This week saw a flurry of action from Epic Games, the company behind Fortnite, and Apple and Google, the companies in charge of the two biggest mobile operating systems and those systems’ respective app distribution platforms.
Now, as Epic moves forward with lawsuits against both companies, some surprising details emerged. One spotted by Android Police, is a claim in the legal filing against Google that the search giant blocked a potential deal between Epic and OnePlus to preload the company’s software on smartphones.
Fortnite on Android — at least, when not installed from the Play Store — uses an app called ‘Epic Games’ to keep the game up to date. Epic initially set up Fortnite to work outside the Play Store to avoid paying the 30 percent cut to Google. As such, players had to install the Epic Games app from Epic’s website and use that to get Fortnite. It’s worth noting that Samsung’s Galaxy Store also uses the Epic Games app to install Fortnite.
Epic ultimately brought Fortnite to the Play Store, claiming that Google put apps from third-party sources at a disadvantage.
In the legal filing, Epic explains that it reached an agreement with OnePlus to preload Epic Games on the company’s smartphones. As part of the agreement, Epic says it developed a version of Fortnite specifically for OnePlus devices to take advantage of the OnePlus phones’ high-refresh-rate screens.
Google reportedly blocked the install despite other manufacturers installing similar apps
Epic claims Google demanded OnePlus not implement the agreement outside of India, where the company allowed OnePlus to move forward with the deal. Further, OnePlus reportedly informed Epic that Google was “concerned that the Epic Games app would have the ability to potentially install and update multiple games with a silent install bypassing the Google Play Store.” Epic’s app faced similar security concerns in the past.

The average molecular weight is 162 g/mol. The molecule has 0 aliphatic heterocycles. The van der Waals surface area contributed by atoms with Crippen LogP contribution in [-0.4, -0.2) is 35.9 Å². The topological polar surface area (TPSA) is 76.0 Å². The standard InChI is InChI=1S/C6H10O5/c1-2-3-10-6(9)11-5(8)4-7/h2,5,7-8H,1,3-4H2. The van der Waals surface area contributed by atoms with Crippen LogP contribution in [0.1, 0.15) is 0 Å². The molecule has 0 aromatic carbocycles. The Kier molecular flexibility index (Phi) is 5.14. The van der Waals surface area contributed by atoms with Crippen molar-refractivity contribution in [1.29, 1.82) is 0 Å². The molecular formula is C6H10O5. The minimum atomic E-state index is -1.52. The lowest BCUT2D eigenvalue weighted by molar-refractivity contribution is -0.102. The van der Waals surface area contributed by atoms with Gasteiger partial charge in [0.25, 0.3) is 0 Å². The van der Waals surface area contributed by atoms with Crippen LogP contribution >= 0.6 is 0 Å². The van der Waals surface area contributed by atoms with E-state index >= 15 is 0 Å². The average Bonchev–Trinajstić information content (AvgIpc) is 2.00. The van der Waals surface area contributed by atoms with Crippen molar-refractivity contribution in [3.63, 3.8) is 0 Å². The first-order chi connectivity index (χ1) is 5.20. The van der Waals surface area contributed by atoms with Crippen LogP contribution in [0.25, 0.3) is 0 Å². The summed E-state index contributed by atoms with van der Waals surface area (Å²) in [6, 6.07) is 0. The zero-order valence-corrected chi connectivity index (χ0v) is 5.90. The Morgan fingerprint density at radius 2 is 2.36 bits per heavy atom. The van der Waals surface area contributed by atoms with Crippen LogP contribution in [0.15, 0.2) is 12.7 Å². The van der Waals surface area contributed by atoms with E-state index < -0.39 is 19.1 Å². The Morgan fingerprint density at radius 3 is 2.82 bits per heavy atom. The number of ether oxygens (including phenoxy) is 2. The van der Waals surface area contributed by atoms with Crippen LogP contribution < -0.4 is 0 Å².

It’s worth noting that other evidence suggests such a deal was in the works. Android Police cite XDA’s Mishaal Rahman, who pointed out on Twitter that OxygenOS Open Beta 14 for the OnePlus 7 Pro included the Epic Games app in India. Although OnePlus ultimately didn’t go through with reloading Epic Games, the two companies did work together on an advertising campaign for 90Hz Fortnite on the OnePlus 8 series.
What’s particularly interesting about this claim is that several companies do launch devices with preinstalled software of a similar nature. For example, Samsung phones come with their own Galaxy Store along with Google’s Play Store. Likewise, many devices — including OnePlus phones — include Facebook Service preinstalled, which can pull app updates directly from Facebook instead of the Google Play Store. With this in mind, it doesn’t seem like Epic’s potential deal with OnePlus was out of the ordinary.